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Crystal River restoration is moving forward
Diverse stakeholder group is pushing a new plan
Crystal River
Courtesy DHM View looking upstream at the Crystal River from Crystal Bridge Drive. A goal of the river restoration plan is to combine ecological restoration of the riparian zone with the riverine environment.

After years of decline and natural degradation, the Crystal River on the outskirts of Carbondale is ready for a makeover. Over development, a buildup of sediment and lack of a management plan for farmers, ranchers and others who draw from or contribute water to the Crystal have contributed to the river’s current state.

In 2016, Roaring Fork River Conservancy, Public Counsel of the Rockies and Lotic Hydrological led an effort to create a new management plan for the Crystal River.  Yet after the 2016 plan was published, it was determined that it would be too costly to enact at one time; smaller restoration projects on the Crystal have since surfaced.

Chelsea Congdon was a strategic and outreach consultant with Public Counsel of the Rockies.

“This project has been important to demonstrate how stream management planning works in Colorado, and the role of stakeholders in bringing their values and concerns to the table,” explains Congdon.  

Currently, a diverse group of stakeholders is pushing a restoration plan that would restore the health of the Crystal and enhance the management of the Weaver Ditch that runs from the Crystal through Carbondale before dumping its water in the Roaring Fork River.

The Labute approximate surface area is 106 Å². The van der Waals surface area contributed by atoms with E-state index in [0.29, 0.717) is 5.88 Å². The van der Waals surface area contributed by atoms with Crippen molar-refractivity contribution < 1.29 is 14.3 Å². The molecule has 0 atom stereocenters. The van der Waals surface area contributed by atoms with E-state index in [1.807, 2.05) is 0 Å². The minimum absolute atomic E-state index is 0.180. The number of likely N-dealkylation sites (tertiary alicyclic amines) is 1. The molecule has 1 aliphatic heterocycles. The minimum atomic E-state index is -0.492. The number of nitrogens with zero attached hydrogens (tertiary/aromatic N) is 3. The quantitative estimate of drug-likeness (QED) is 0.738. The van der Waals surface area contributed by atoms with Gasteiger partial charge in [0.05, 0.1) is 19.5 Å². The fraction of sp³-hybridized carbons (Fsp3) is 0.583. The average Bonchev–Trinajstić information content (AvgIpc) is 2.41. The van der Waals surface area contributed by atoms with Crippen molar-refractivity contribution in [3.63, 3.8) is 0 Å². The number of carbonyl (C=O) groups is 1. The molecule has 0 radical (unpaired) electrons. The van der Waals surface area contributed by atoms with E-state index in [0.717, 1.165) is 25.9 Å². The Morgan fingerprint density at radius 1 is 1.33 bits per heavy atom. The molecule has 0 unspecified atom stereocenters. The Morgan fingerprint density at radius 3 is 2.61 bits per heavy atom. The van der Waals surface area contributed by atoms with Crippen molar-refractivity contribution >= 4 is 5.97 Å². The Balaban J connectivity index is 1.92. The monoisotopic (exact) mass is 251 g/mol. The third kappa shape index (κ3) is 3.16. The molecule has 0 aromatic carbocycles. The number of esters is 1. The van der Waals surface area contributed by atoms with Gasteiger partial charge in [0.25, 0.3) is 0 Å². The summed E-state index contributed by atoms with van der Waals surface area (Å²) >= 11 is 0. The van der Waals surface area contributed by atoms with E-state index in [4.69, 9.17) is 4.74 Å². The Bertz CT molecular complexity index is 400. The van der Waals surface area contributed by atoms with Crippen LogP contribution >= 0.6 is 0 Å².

Stephen Ellsperman is director of ecological planning and a principal with DHM, a landscape architectural and design firm in Carbondale.

“The current project extends from the bridge on Crystal Bridge Drive that crosses into River Valley Ranch upstream,” notes Ellsperman. “It is a three-pronged project. This reach of the Crystal River is constrained by flow, volume and depth, and a really important riverine system needs to be restored. Right now, it looks like it’s flowing really well, but at times during the year, it is really, really low. The connectivity for the fishery and the habitat is segmented. It’s really hard to get fish through the system from a habitat standpoint.”

The $1.2-1.5 million plan that Ellsperman and other members of the team are currently designing would stabilize the river bank in several places upstream from the bridge, remove some of the sediment that has built up in the Crystal in that area so one main channel is created to help fish navigate that length of the river, create a walking trail that would extend from the bridge upriver and would create a small, unique outdoor classroom on the bank of the Crystal.

Heather Tattersall Lewin is director of science and policy with the Roaring Fork Conservancy, one of the stakeholder groups involved in the river restoration.

“We are genuinely excited about the project and multiple benefits it provides to the river and the community,” explains Lewin. 

“The instream work will include construction of a more efficient diversion structure that functions in harmony with the stream and require less annual maintenance. The enhanced riparian area will benefit both the stream and local wildlife habitat by providing necessary shade and cover. All of this will be accessible to the community and Carbondale schools with a gathering area, rustic trails and interpretive signage to help increase engagement with the river and provide educational opportunities,” she adds.

Matt Annabel with Aspen Valley Land Trust is another stakeholder in the project. “Today, the conservation community struggles with connecting youth to ongoing stewardship. Five hundred kids go to school within a half-mile of this restoration project. Anybody, AVLT, Audubon, local school teachers, can build educational programs around it,” he says.